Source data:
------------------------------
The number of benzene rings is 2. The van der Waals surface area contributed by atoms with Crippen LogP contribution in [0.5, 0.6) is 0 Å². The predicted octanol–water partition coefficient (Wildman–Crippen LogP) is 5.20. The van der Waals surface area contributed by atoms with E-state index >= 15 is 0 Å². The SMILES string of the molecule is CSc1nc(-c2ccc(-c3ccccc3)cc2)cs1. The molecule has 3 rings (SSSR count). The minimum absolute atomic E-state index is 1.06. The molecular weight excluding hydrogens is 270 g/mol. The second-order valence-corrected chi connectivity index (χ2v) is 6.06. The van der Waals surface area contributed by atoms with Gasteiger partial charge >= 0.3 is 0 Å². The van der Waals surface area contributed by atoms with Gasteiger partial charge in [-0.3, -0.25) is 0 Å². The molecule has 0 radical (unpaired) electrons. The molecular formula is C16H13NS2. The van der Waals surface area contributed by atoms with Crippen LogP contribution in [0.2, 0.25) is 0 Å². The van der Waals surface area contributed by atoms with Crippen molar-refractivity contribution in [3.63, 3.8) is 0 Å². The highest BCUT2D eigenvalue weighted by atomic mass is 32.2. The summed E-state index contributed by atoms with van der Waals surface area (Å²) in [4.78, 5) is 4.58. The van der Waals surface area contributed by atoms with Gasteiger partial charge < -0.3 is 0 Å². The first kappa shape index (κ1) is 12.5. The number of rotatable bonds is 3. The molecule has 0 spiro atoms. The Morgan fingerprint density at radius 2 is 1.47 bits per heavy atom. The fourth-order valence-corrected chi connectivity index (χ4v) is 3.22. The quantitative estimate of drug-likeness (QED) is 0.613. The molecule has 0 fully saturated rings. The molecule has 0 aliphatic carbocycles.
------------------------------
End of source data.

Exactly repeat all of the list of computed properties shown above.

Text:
The number of benzene rings is 2. The van der Waals surface area contributed by atoms with Crippen LogP contribution in [0.5, 0.6) is 0 Å². The predicted octanol–water partition coefficient (Wildman–Crippen LogP) is 5.20. The van der Waals surface area contributed by atoms with E-state index >= 15 is 0 Å². The SMILES string of the molecule is CSc1nc(-c2ccc(-c3ccccc3)cc2)cs1. The molecule has 3 rings (SSSR count). The minimum absolute atomic E-state index is 1.06. The molecular weight excluding hydrogens is 270 g/mol. The second-order valence-corrected chi connectivity index (χ2v) is 6.06. The van der Waals surface area contributed by atoms with Gasteiger partial charge >= 0.3 is 0 Å². The van der Waals surface area contributed by atoms with Gasteiger partial charge in [-0.3, -0.25) is 0 Å². The molecule has 0 radical (unpaired) electrons. The molecular formula is C16H13NS2. The van der Waals surface area contributed by atoms with Crippen LogP contribution in [0.2, 0.25) is 0 Å². The van der Waals surface area contributed by atoms with Crippen molar-refractivity contribution in [3.63, 3.8) is 0 Å². The highest BCUT2D eigenvalue weighted by atomic mass is 32.2. The summed E-state index contributed by atoms with van der Waals surface area (Å²) in [4.78, 5) is 4.58. The van der Waals surface area contributed by atoms with Gasteiger partial charge < -0.3 is 0 Å². The first kappa shape index (κ1) is 12.5. The number of rotatable bonds is 3. The molecule has 0 spiro atoms. The Morgan fingerprint density at radius 2 is 1.47 bits per heavy atom. The fourth-order valence-corrected chi connectivity index (χ4v) is 3.22. The quantitative estimate of drug-likeness (QED) is 0.613. The molecule has 0 fully saturated rings. The molecule has 0 aliphatic carbocycles.